The dollar is seeing some volatility this morning, as the the DXY dollar spot index has been undulating above and below the 85.0 mark. In fact, the markets at large have been characterized by volatility the last several trading days, as the volatility index is at a 13-month high. This comes just three months after the index hit its lowest ever reading.
Part of the reason for the volatile trading is that big banks are being constrained by the new regulatory rules for holding capital. They cannot hold as much corporate debt as they were before, and are uninterested in buying the assets that clients want to sell, as the banks themselves are selling off "junk bonds" and similar high-risk securities. In an effort to create greater transparency in the securities markets, financial regulators are nearing a resolution on loosening requirements for government-guaranteed loans, particularly rules relating to mortgages.
Yesterday In the Markets
All of the major U.S. stock indices gained on Monday. The S&P 500 rose 0.91% for its third consecutive day in positive territory, the Nasdaq gained 1.35%, and even the Dow Jones managed to edge into the green, up 0.1%, despite a precipitous 8% decline in the stock of tech giant IBM that dragged the rest of the industrial index down with it. European markets were choppy but ended up as the ECB began its asset purchasing program.
The DXY index slid back to 84.989 at Monday's close, a drop of 0.14%. Meanwhile, precious metals continued to tick upward as each of the metals appear to be experiencing a trend reversal after bouncing off of recent lows.
Gold: $1,246.90 (+$8.70) +0.70% Silver: $17.43 (+$0.16) +0.9% Platinum: $1,264.00 (+$11.00) +0.88% Palladium: $760.00 (+$9.00) +1.20%
The high level of volatility on the markets has coincided with a record volume of trades in U.S. Treasuries. Monday saw a dramatic 46% increase over the previous single-day volume record as traders continued to dump corporate debt in an old fashioned sell-off. This brought the yield on 10-year T-notes down to 2.19%, though it eased a bit in after-hours trading to hover around 2.22%. Treasuries are seeing considerable safe haven demand as economic uncertainty looms around the globe, particularly in Europe and Russia.
Economic News Affecting Gold
The big news in the financial markets yesterday came from Citigroup, which estimates that, in total around the globe, banks will likely have to fork over an aggregate of $41 billion in fines in order to settle charges of manipulating the currency markets. Although this doesn't account for possible cooperation on the part of the banks that could cut some of the fines, the hammer is sure to come down pretty hard: regulatory authorities in both the U.K. and the U.S. have been clear that they take the potential rigging of forex trades very seriously--at least as seriously as the Libor rigging scandal that took place in 2012.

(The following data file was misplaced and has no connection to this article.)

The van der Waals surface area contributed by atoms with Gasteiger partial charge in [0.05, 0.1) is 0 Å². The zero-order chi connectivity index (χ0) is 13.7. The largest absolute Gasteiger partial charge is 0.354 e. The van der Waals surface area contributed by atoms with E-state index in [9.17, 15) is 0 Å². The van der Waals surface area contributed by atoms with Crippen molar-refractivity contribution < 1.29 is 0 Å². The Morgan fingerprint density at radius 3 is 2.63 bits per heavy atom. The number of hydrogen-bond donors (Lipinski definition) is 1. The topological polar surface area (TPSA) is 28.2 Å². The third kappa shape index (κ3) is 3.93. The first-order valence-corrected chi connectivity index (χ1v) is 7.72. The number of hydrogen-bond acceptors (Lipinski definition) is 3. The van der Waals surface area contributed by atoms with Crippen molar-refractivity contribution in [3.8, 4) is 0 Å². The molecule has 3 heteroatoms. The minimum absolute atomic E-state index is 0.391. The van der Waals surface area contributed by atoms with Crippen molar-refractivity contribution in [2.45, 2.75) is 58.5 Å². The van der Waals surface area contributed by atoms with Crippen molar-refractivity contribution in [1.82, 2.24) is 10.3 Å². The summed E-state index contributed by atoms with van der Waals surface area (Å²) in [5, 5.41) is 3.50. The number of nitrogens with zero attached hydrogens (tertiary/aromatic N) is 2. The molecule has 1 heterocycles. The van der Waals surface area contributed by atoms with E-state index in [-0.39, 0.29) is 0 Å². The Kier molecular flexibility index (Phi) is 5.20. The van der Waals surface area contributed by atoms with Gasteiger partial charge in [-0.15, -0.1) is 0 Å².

Several other countries are likewise investing whether or not big banks cheated consumers by manipulating the foreign exchange markets. For their part, UBS has been proactive in disclosing their possible misconduct to U.S. anti-trust authorities and the EU in the hopes of securing leniency from regulators. (UBS, Switzerland's largest bank, took similar course of action regarding the Libor scandal.) At this point, paying exorbitant fines has essentially become the cost of playing the game for many of these TBTF financial institutions.
Geopolitical News Affecting Gold
Russia continues to feel the sting of economic sanctions from the West, as its economy descends into a recession. The government has been draining its foreign reserves in order to keep the fledgling ruble afloat, totaling some $13 billion. The government also made its largest monthly gold purchase in 15 years, adding 1.2 million ounces to the country's reserves. This appears to be a sign that the Kremlin is doing everything it can to hedge against a worsening economic outlook.
As a result of its economic woes, Russia's sovereign debt was downgraded this month by Moody's from Baa1 to Baa2, the second lowest investment grade given by the benchmark service. Similarly, Standard & Poor's lowered Russia's credit rating to BBB- this past spring. The Russians are not helped by falling oil prices, as the gooey black stuff is still tumbling to 4-year lows. This, in turn, has not helped natural gas prices, either; the two energy sources are some of Russia's principal exports, especially to Europe. Even without the sanctions against Moscow by the EU, if growth doesn't pick up pace in Europe, Russia will continue to see its export revenues dry up.
Slowing economic expansion in China also placed some slack on global markets. Although this quarter's GDP, released last night, came in slightly above expectations at 7.3%, this is still the lowest quarterly expansion of the economy in China since 2009. Just as it has overtaken the U.S. as the world's largest economy, many analysts have slashed their projections for China's future growth, with some experts citing figures as low as 3.9% for next year (although any country in Europe would kill for "only" 4% growth).
Tomorrow sees the release of the Consumer Price Index, an indicator of inflationary conditions, while first-time jobless claims are scheduled to be announced on Thursday. The European Central Bank continues its asset purchases, and is said to be buying Italian sovereign debt on Tuesday.